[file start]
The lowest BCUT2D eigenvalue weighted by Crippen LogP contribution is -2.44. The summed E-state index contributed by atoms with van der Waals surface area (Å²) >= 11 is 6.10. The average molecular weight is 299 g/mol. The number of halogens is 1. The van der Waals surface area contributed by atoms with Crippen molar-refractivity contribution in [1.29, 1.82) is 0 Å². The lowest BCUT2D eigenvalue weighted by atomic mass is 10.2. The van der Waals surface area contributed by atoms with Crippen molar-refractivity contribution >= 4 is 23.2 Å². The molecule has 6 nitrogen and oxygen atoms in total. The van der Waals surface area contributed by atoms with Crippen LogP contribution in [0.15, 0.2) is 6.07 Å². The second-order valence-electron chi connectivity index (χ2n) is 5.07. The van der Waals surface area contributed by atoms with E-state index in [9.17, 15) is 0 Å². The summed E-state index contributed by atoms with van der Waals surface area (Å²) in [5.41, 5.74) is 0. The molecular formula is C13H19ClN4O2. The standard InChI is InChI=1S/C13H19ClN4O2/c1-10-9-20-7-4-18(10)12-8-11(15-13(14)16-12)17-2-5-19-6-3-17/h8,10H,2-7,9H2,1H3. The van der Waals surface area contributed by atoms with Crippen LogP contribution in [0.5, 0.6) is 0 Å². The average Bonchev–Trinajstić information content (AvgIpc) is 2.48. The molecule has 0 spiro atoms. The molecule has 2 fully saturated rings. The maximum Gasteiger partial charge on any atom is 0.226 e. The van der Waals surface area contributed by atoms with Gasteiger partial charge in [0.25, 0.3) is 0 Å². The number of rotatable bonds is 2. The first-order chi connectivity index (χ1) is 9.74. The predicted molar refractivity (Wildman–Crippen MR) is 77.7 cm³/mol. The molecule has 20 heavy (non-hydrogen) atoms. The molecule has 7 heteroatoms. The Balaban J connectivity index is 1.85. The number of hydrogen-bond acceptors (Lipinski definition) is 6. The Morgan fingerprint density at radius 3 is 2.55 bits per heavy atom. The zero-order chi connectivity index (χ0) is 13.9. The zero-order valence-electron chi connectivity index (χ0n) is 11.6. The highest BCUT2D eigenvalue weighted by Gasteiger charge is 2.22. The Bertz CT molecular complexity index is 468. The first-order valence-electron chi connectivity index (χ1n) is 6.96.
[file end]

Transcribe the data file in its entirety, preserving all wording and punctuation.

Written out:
The lowest BCUT2D eigenvalue weighted by Crippen LogP contribution is -2.44. The summed E-state index contributed by atoms with van der Waals surface area (Å²) >= 11 is 6.10. The average molecular weight is 299 g/mol. The number of halogens is 1. The van der Waals surface area contributed by atoms with Crippen molar-refractivity contribution in [1.29, 1.82) is 0 Å². The lowest BCUT2D eigenvalue weighted by atomic mass is 10.2. The van der Waals surface area contributed by atoms with Crippen molar-refractivity contribution >= 4 is 23.2 Å². The molecule has 6 nitrogen and oxygen atoms in total. The van der Waals surface area contributed by atoms with Crippen LogP contribution in [0.15, 0.2) is 6.07 Å². The second-order valence-electron chi connectivity index (χ2n) is 5.07. The van der Waals surface area contributed by atoms with E-state index in [9.17, 15) is 0 Å². The summed E-state index contributed by atoms with van der Waals surface area (Å²) in [5.41, 5.74) is 0. The molecular formula is C13H19ClN4O2. The standard InChI is InChI=1S/C13H19ClN4O2/c1-10-9-20-7-4-18(10)12-8-11(15-13(14)16-12)17-2-5-19-6-3-17/h8,10H,2-7,9H2,1H3. The van der Waals surface area contributed by atoms with Crippen LogP contribution in [0.5, 0.6) is 0 Å². The average Bonchev–Trinajstić information content (AvgIpc) is 2.48. The molecule has 0 spiro atoms. The molecule has 2 fully saturated rings. The maximum Gasteiger partial charge on any atom is 0.226 e. The van der Waals surface area contributed by atoms with Gasteiger partial charge in [0.25, 0.3) is 0 Å². The number of rotatable bonds is 2. The first-order chi connectivity index (χ1) is 9.74. The predicted molar refractivity (Wildman–Crippen MR) is 77.7 cm³/mol. The molecule has 20 heavy (non-hydrogen) atoms. The molecule has 7 heteroatoms. The Balaban J connectivity index is 1.85. The number of hydrogen-bond acceptors (Lipinski definition) is 6. The Morgan fingerprint density at radius 3 is 2.55 bits per heavy atom. The zero-order chi connectivity index (χ0) is 13.9. The zero-order valence-electron chi connectivity index (χ0n) is 11.6. The highest BCUT2D eigenvalue weighted by Gasteiger charge is 2.22. The Bertz CT molecular complexity index is 468. The first-order valence-electron chi connectivity index (χ1n) is 6.96.